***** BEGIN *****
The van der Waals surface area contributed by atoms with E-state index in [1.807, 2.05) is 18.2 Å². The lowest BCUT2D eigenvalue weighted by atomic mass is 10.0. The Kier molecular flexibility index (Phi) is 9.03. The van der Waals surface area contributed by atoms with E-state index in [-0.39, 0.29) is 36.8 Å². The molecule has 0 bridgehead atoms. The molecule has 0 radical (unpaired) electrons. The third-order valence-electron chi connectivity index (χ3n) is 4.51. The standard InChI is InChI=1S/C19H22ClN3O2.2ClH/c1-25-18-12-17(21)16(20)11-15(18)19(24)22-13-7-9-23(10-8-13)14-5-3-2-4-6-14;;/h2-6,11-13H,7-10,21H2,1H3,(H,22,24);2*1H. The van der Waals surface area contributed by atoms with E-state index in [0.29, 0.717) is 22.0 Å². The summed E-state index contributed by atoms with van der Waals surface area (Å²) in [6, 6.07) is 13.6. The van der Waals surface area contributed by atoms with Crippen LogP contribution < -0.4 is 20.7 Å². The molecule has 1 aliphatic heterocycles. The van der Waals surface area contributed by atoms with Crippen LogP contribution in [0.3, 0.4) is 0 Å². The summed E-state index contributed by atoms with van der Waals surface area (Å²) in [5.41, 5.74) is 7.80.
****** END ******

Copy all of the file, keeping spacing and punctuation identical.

The van der Waals surface area contributed by atoms with E-state index in [1.807, 2.05) is 18.2 Å². The lowest BCUT2D eigenvalue weighted by atomic mass is 10.0. The Kier molecular flexibility index (Phi) is 9.03. The van der Waals surface area contributed by atoms with E-state index in [-0.39, 0.29) is 36.8 Å². The molecule has 0 bridgehead atoms. The molecule has 0 radical (unpaired) electrons. The third-order valence-electron chi connectivity index (χ3n) is 4.51. The standard InChI is InChI=1S/C19H22ClN3O2.2ClH/c1-25-18-12-17(21)16(20)11-15(18)19(24)22-13-7-9-23(10-8-13)14-5-3-2-4-6-14;;/h2-6,11-13H,7-10,21H2,1H3,(H,22,24);2*1H. The van der Waals surface area contributed by atoms with E-state index in [0.29, 0.717) is 22.0 Å². The summed E-state index contributed by atoms with van der Waals surface area (Å²) in [6, 6.07) is 13.6. The van der Waals surface area contributed by atoms with Crippen LogP contribution < -0.4 is 20.7 Å². The molecule has 1 aliphatic heterocycles. The van der Waals surface area contributed by atoms with Crippen LogP contribution in [0.3, 0.4) is 0 Å². The summed E-state index contributed by atoms with van der Waals surface area (Å²) in [5.41, 5.74) is 7.80.